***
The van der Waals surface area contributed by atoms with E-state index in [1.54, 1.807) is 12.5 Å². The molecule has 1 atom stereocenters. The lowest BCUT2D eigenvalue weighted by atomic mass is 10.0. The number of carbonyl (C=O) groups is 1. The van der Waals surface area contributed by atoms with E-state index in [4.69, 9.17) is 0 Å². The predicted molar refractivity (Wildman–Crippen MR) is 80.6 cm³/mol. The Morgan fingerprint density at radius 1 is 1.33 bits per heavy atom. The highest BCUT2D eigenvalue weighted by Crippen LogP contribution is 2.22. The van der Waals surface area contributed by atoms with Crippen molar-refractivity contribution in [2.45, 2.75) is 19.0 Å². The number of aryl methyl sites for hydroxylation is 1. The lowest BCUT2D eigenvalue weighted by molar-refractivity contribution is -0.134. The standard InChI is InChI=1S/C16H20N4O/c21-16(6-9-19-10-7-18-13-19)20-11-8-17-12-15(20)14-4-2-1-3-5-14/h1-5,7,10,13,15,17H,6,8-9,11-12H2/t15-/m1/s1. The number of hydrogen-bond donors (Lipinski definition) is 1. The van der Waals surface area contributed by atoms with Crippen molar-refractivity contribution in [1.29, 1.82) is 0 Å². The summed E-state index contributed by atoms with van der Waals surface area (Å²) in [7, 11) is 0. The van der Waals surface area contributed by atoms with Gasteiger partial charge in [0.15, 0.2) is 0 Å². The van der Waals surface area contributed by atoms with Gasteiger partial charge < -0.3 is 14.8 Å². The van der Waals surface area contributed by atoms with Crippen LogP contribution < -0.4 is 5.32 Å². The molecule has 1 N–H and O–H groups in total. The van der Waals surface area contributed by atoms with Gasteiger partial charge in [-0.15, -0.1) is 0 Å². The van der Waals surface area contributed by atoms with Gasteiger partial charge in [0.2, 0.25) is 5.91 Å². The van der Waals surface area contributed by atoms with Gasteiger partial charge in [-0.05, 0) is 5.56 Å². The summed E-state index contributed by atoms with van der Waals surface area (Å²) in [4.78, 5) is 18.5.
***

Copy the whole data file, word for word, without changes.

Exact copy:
The van der Waals surface area contributed by atoms with E-state index in [1.54, 1.807) is 12.5 Å². The molecule has 1 atom stereocenters. The lowest BCUT2D eigenvalue weighted by atomic mass is 10.0. The number of carbonyl (C=O) groups is 1. The van der Waals surface area contributed by atoms with E-state index in [4.69, 9.17) is 0 Å². The predicted molar refractivity (Wildman–Crippen MR) is 80.6 cm³/mol. The Morgan fingerprint density at radius 1 is 1.33 bits per heavy atom. The highest BCUT2D eigenvalue weighted by Crippen LogP contribution is 2.22. The van der Waals surface area contributed by atoms with Crippen molar-refractivity contribution in [2.45, 2.75) is 19.0 Å². The number of aryl methyl sites for hydroxylation is 1. The lowest BCUT2D eigenvalue weighted by molar-refractivity contribution is -0.134. The standard InChI is InChI=1S/C16H20N4O/c21-16(6-9-19-10-7-18-13-19)20-11-8-17-12-15(20)14-4-2-1-3-5-14/h1-5,7,10,13,15,17H,6,8-9,11-12H2/t15-/m1/s1. The number of hydrogen-bond donors (Lipinski definition) is 1. The van der Waals surface area contributed by atoms with Crippen molar-refractivity contribution in [1.29, 1.82) is 0 Å². The summed E-state index contributed by atoms with van der Waals surface area (Å²) in [7, 11) is 0. The van der Waals surface area contributed by atoms with Gasteiger partial charge in [0.15, 0.2) is 0 Å². The van der Waals surface area contributed by atoms with Gasteiger partial charge < -0.3 is 14.8 Å². The van der Waals surface area contributed by atoms with Crippen LogP contribution < -0.4 is 5.32 Å². The molecule has 1 N–H and O–H groups in total. The van der Waals surface area contributed by atoms with Gasteiger partial charge in [-0.15, -0.1) is 0 Å². The van der Waals surface area contributed by atoms with Gasteiger partial charge in [0.2, 0.25) is 5.91 Å². The van der Waals surface area contributed by atoms with Gasteiger partial charge in [-0.05, 0) is 5.56 Å². The summed E-state index contributed by atoms with van der Waals surface area (Å²) in [4.78, 5) is 18.5.